2. The recorder claimed in claim 1, wherein said first circuit means includes circuitry for providing an erase current of a predetermined duration in the recording transducer followed by a non-return-to-zero origin pulse of a predetermined duration.

3. The recorder claimed in claim 1, wherein said switching means comprises a complementary flip-flop for starting said oscillator on a first occurrence of said origin pulse and for signalling said comparison means on the next occurrence of said origin pulse.

4. The recorder claimed in claim 1, further including switching circuitry coupled to said selection means and said switching means for stopping said variable frequency oscillator upon the simultaneous occurrence of the selection means stop signal and the origin pulse.

5. The recorder claimed in claim 1, wherein said selection means includes a plurality of manually operated selector switches for establishing said pre-selected number of pulses and for selecting for recording by said second circuit means pulse signals from any stage of said counting means.

6. The recorder claimed in claim 1, wherein said switching means is responsive to the pulses recorded in the second record track of the rotating memory, and said second circuit means is coupled to a further recording track for transferring said further recording track a smooth train of clock pulses related to the pulses recorded on the second recording track.

7. The clock recorder defined in claim 1, in which said second transducer head is conditioned to read the pulses recorded in said second recording track, said switching means is coupled to said second transducer head for starting said variable frequency oscillator in response to pulse signals from said second transducer head so as to cause said oscillator to drive said counting means, said first transducer means is coupled to the output of said counting means for writing a pulse signal in said first recording track; and which includes a further switching means coupled to the output of said counting means, and logic circuitry coupled to the output of said first and second switching means for controlling said comparison means so that said control means corrects the frequency of said oscillator to cause a smooth train of clock pulses to be transferred to said first recording track related to the pulses in said second recording track.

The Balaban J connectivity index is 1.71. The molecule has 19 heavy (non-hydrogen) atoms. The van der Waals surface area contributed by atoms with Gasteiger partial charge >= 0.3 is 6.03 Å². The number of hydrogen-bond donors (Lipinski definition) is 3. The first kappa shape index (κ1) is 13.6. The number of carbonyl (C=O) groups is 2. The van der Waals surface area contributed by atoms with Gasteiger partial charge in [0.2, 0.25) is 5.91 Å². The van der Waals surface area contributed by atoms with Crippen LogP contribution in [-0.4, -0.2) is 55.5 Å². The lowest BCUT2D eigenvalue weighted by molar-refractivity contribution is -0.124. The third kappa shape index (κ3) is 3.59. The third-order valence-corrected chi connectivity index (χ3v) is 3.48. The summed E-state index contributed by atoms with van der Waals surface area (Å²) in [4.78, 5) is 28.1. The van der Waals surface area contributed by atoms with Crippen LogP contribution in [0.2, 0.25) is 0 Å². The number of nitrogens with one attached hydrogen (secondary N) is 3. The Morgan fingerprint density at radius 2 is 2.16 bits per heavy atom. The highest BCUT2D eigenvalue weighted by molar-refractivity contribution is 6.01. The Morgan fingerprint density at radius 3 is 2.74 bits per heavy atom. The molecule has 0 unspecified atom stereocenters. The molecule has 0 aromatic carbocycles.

References Cited UNITED STATES PATENTS 2,903,677 9/1959 Curtis 340174.1 2,926,341 2/1960 Scarbrough 340-174.1 3,041,585 6/1962 Wolfe 340174.l

JAMES W. MOFFITT, Primary Examiner W. F. WHITE, Assistant Examiner

Patent Citations
Cited PatentFiling datePublication dateApplicantTitle
US2903677 *Jan 13, 1956Sep 8, 1959Hughes Aircraft CoTiming track recording apparatus
US2926341 *Feb 1, 1956Feb 23, 1960Hughes Aircraft CoAutomatic timing track recording apparatus
US3041585 *Jul 14, 1953Jun 26, 1962Ncr CoDynamic clock recorder
Referenced by
Citing PatentFiling datePublication dateApplicantTitle
US5416652 *Aug 12, 1993May 16, 1995Servo Track Writer CorporationApparatus for, and methods of, recording signals in tracks on a memory member without a reference index
US5485322 *Jan 11, 1995Jan 16, 1996International Business Machines CorporationMethod and system for writing a clock track on a storage medium
US5519546 *Aug 5, 1993May 21, 1996Servo Track Writer CorporationApparatus for, and methods of, recording signals in tracks on a memory member without using reference indices such as clock signals
US5796541 *Nov 21, 1995Aug 18, 1998Guzik Technical Enterprises, Inc.Servo track writing measurement of gapped initial clock track to write full clock track
US5875064 *Jul 9, 1996Feb 23, 1999International Business Machines CorporationMethod and system for accurate self-servowriting with normalization in a disk drive
US6411459Feb 15, 2000Jun 25, 2002Seagate Technology LlcAdvanced servo writing method for hard disc drives
US6469859Nov 24, 1998Oct 22, 2002International Business Machines CorporationMethod and system for accurate self-servowriting with normalization in a disk drive
US6775083 *Nov 26, 2001Aug 10, 2004Seagate Technology LlcSystem for improving accuracy of servo pattern timing reference in a disc drive
EP0166461A2 *Nov 30, 1982Jan 2, 1986Northern Telecom Inc.Method for writing clock track for use with an embedded servo track following system
Classifications
U.S. Classification360/51, G9B/27.51, 360/54, G9B/27.41, G9B/20.45
International ClassificationG11B20/16, G11B27/32, G11B27/36, G11B27/34
Cooperative ClassificationG11B2220/20, G11B27/36, G11B27/34, G11B20/16, G11B27/32
European ClassificationG11B20/16, G11B27/32, G11B27/34